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View Full Version : The new cardio method



rdryden
11-01-2005, 02:57 PM
Today I started thinking about a new way to train for cardio.

Skelooth just made a thread about how succesful fat losers usually love weight training. Actually pretty much anybody who starts weight training generally likes it. Usually you cant wait until your next session.

But when it comes to cardio, this isnt true. Generally, the hate of cardio is inversely proportional to the love of weight training. Most people would eat a piece of dog **** if it would get them out of their cardio session. Why is this?

I think the reason is that cardio is thought about and went about in the completely wrong way. Have you ever noticed how long 30 minutes on a treadmill feels so long, but 1 hour of weight lifting flies by?

Today when I got to school I sat down to work on an assignment. The assignment wasn't due for a couple days, but I decided to get a jump start on it. Well, I started working on it, then *poof*, two hours flew by like nothing. I was doing work, but I hardly even noticed the time.
This got me thinking about ****ty jobs ive had where time drags.. I just want my shift to be over so I can go home.

What does this random mumbling have to do with cardio? Well, it points out 2 useful pieces of information:
1) When you are watching the clock, time drags
2) When you focus on completing something, time flies

This is why cardio sucks.
When you do cardio, you say "ok, I will do 30 minutes on the treadmill." So, you run and watch the clock and hate it just wanting it to be over.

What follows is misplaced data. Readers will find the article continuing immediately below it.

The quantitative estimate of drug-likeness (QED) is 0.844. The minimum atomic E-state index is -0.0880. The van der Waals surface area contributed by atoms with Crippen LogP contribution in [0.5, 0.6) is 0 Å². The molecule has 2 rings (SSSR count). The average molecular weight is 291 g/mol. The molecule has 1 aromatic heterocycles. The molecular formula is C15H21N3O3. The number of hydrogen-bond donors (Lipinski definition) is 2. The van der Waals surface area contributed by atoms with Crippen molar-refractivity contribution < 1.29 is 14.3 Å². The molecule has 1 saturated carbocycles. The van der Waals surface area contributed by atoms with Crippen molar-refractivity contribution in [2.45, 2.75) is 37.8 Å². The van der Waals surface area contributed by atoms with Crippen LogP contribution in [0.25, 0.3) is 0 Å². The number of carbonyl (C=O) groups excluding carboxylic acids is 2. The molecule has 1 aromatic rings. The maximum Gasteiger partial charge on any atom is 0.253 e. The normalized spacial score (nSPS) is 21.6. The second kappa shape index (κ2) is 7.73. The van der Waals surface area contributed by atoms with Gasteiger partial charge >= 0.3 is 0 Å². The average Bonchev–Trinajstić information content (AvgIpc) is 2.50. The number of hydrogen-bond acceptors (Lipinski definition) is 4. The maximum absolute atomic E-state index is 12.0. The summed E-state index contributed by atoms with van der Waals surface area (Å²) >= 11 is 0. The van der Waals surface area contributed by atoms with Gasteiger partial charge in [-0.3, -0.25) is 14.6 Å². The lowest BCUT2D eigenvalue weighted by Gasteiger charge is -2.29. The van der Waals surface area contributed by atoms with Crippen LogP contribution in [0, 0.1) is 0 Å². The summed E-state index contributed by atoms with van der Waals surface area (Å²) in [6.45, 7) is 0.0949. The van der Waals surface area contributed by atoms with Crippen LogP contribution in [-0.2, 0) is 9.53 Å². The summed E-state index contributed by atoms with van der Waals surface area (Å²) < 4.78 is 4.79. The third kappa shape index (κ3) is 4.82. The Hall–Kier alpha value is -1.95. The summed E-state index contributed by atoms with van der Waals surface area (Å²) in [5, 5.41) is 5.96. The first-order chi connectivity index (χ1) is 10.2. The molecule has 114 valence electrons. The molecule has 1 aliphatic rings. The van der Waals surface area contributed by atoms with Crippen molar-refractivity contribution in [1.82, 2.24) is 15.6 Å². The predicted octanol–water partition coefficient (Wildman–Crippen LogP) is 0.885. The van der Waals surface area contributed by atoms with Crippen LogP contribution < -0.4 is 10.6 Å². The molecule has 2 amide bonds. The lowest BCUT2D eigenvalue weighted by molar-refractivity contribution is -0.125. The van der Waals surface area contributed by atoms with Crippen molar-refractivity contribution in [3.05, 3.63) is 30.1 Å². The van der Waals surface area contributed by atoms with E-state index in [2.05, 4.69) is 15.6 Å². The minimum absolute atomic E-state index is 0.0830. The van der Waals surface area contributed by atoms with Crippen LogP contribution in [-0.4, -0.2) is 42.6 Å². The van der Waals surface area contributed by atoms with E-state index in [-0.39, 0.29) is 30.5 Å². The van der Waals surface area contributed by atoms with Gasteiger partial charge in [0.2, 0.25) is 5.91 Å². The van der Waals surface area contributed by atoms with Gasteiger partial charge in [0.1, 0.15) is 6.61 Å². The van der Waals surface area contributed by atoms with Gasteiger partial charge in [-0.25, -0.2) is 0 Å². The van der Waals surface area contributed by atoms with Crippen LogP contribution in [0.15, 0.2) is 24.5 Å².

So, basically it is a bad idea to base cardio on the time it takes. What you want to do is give yourself a goal and try to complete it.

Now, in weight training you also have goals... right now I really want to squat 315lbs. I look forward to squatting because I know that I am getting closer to this everytime I squat. I dont think "****, I have to waste like 15 minutes today to do squats."

So for example , instead of 'running for 30 minutes', maybe try running 5k
If you run on the treadmill at 6mph, it is about the same thing, but doesnt running 5k sound more appealing? It sounds like you accomplished something.
Now, when you go the gym the next time to run 5k, try to beat your time. This is like lifting more weight. It will motivate you to keep doing it. Try get your 5k down to 28 minutes, then 25, then 20.. Or maybe try a long 10k run, or a short 1000m... Basically, keep track of your times on differant runs the same way you keep track of how much weight you lift on your lifts. If you lift weights, you should already know how much beating your old best times will motivate you.

Just a side note: running is only an example, but if you do choose to use it, try not to use the treadmill. Use a track if you can, or follow a street and use the odometer of your car to measure the distance. This is because you set the speed on a treadmill and then 'wait out' the time, which basically puts you back where you started. If you have use of an indoor track, use it. Get a cheap stop watch (I got one for under $5 at walmart).